Havoc is important. A high-volume, high-efficiency three-point barrage is useful. But the Tigers must also win on the glass.
Marquette Golden Eagles (150-1)
Steve Wojciechowski's team is trending the wrong direction.
After a 23-4 start, Marquette has dropped five of its last six contests. All were single-digit losses, but it's a troubling trend for a roster prone to defensive lapses.
Besides, the Golden Eagles will only advance as far as Markus Howard takes them. The explosive guard has 10 games of 30-plus points, but Marquette has a problematic 4-5 record when he's healthy and fails to reach 20 points.
Wisconsin Badgers (100-1)
Ethan Happ is an All-American talent who creates opportunities at both ends. He enters the Big Dance averaging 17.5 points, 10.1 rebounds, 4.6 assists, 1.3 blocks and 1.1 steals. Happ's ability to facilitate is rare for a big man, and he's a major contributor to a defense ranked third by KenPom.
But this offense can be maddening to watch.
According to Hoop-Math.com, the Badgers have made 203 two-point jumpers. Only 35 of them (17.2 percent) are assisted. If they're not hitting threes, Wisconsin can't lean on a playmaker to take over. D'Mitrik Trice and Brad Davison are the only backcourt players averaging at least one assist.
A tenacious defense will be valuable. A lifeless offense will be the reason Wisconsin loses.
Mississippi State Bulldogs (150-1)
The Bulldogs have a similar profile to those of several other NCAA tournament qualifiers. They're efficient from three-point range offensively (36th) but can struggle to defend the perimeter (234th).
So, unsurprisingly, Mississippi State is 8-7 when failing to shoot 35-plus percent from beyond the arc yet 15-3 otherwise.
Quinndary Weatherspoon, Lamar Peters and Tyson Carter compose a dangerous backcourt, but a cold shooting day can crush an offense that prefers a methodical tempo.
No. 4 Seeds
Kansas Jayhawks (70-1)
Few college basketball fans feel badly for Kansas, which had a 14-year streak of Big 12 regular-season titles snapped. It's understandable. But wow, did this roster encounter some bad luck.
The Jayhawks lost starting center Udoka Azubuike to a hand injury, key reserve Silvio De Sousa to eligibility concerns and No. 2 scorer Lagerald Vick for personal reasons. The personnel difficulty led Bill Self to play Ochai Agbaji, who was supposed to redshirt.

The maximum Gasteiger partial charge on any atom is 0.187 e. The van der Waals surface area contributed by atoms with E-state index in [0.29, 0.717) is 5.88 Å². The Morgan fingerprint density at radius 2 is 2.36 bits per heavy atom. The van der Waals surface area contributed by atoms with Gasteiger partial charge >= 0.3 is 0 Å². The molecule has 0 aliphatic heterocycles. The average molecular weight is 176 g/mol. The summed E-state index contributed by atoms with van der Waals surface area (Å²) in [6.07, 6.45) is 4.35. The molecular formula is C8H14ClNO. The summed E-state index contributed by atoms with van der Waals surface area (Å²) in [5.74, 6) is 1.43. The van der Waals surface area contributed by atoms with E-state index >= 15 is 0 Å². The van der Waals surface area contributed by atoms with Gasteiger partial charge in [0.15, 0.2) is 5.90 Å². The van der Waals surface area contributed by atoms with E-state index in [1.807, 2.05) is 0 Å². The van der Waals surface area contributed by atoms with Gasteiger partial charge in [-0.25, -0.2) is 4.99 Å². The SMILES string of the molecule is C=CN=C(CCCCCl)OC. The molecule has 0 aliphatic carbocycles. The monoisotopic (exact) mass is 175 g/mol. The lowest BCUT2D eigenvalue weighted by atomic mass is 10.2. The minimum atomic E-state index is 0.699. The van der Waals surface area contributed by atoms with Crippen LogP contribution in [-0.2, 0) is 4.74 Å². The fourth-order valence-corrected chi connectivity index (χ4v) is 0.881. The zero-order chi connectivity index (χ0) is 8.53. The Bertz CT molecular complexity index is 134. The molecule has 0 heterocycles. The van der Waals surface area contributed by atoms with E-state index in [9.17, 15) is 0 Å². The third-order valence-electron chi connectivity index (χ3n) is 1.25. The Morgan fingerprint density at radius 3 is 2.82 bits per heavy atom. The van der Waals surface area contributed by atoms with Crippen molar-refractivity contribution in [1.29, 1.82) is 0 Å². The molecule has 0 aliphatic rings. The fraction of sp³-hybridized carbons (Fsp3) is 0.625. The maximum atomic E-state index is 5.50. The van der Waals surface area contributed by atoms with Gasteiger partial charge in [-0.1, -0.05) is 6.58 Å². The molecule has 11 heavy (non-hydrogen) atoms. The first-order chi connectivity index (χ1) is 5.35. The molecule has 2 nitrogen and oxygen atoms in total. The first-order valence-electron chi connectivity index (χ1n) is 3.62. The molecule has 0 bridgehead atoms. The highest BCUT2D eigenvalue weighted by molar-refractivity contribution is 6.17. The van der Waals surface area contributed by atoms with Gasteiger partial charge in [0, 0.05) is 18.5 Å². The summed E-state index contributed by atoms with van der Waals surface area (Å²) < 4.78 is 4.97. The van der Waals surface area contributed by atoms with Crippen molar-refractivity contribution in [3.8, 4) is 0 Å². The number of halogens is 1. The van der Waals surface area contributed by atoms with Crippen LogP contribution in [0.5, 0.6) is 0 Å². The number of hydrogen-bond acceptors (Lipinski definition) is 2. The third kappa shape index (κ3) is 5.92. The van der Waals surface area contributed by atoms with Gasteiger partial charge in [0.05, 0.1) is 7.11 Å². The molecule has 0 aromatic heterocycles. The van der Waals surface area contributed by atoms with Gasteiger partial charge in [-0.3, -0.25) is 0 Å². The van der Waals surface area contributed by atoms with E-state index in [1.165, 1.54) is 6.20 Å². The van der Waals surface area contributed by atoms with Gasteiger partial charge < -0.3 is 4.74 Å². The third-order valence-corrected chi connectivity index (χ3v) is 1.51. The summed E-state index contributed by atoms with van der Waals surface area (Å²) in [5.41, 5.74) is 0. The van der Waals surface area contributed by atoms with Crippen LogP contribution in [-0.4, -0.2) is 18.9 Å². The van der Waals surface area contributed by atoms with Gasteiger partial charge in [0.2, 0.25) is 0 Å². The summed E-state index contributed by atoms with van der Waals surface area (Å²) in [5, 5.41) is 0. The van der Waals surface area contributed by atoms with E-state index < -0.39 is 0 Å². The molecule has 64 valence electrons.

Kansas has an All-American in Dedric Lawson and solid interior defense, but a young rotation has a thin margin for error―particularly when the opponent has an efficient day from the perimeter.
Florida State Seminoles (65-1)
Considering the size of FSU's rotation, it's no surprise Leonard Hamilton's club ranks 37th in two-point defense. Other than 6'1" David Nichols, no guard is shorter than 6'4". Plus, Christ Koumadje is 7'4", and Mfiondu Kabengele is 6'10".
Handling that length is a difficult task, but Florida State has two clear weaknesses. While the roster is filled with capable shooters, the Noles are 225th in three-point percentage. And they commit a whole bunch of fouls.
To overcome FSU, it's imperative to take of advantage of open looks and trips to the free-throw line.
Kansas State Wildcats (75-1)
Great defense, mediocre offense. That's the story of K-State's campaign, which has featured a regular-season Big 12 championship and three losses in which the Wildcats failed to reach 50 points.
Kansas State plays at the nation's 12th-slowest tempo, per KenPom. We've said it before, but that variance comes with the territory. The problem is the Wildcats rank 243rd in two-point percentage and 223rd on the outside.
That sort of offensive inefficiency is difficult to overcome in March, no matter how tremendous the defense is.
Virginia Tech Hokies (40-1)
The impending return of Justin Robinson is vital, and his effectiveness will determine Tech's upside. With the senior in the lineup, the Hokies buried 42.6 percent of their long-range attempts. Since he injured his foot Jan. 30, however, they're at just 33.9.
Given that Virginia Tech forces its opponents to attempt the second-highest rate of three-pointers in the country, it's only accurate to say the Hokies live and die by the three.
No. 3 Seeds
Texas Tech Red Raiders (20-1)
Throw out games against Quadrant 4 competition, and Texas Tech―which is tied with Michigan for KenPom's top-ranked defense―owns a reputable 19-6 record. In those 25 games, three-point efficiency tells the story.
When shooting above 33.3 percent from outside, the Red Raiders are 12-0 with a 17.4-point average margin of victory. At or below the mark, they're just 7-6 with three wins of six points or fewer.
Davide Moreti has buried a scorching 52.6 percent of his three-point attempts in this calendar year. He's a terrific complement to star guard Jarrett Culver. But the Red Raiders need that long-range impact in order to match their Final Four upside.
Purdue Boilermakers (50-1)
How far will Carsen Edwards carry them?
Inefficient shooting has plagued the junior throughout the last month, but the Boilers' ability to limit turnovers and rebound their own misses has atoned for some of Edwards' issues. And when he's rolling, Purdue is exceptionally difficult to stop.
The biggest problem is the Boilers are 15-0 at home but 8-9 outside of West Lafayette. Navigating a six-game stretch of neutral-site contests will be tricky.
LSU Tigers (40-1)
The SEC's regular-season champions have toed a precarious line all year. While the Tigers are 26-6, their seven overtimes games and five overtime wins are most in the country, per Sports Reference. They have nine other single-digit wins.
In short: LSU fans are used to holding their collective breath.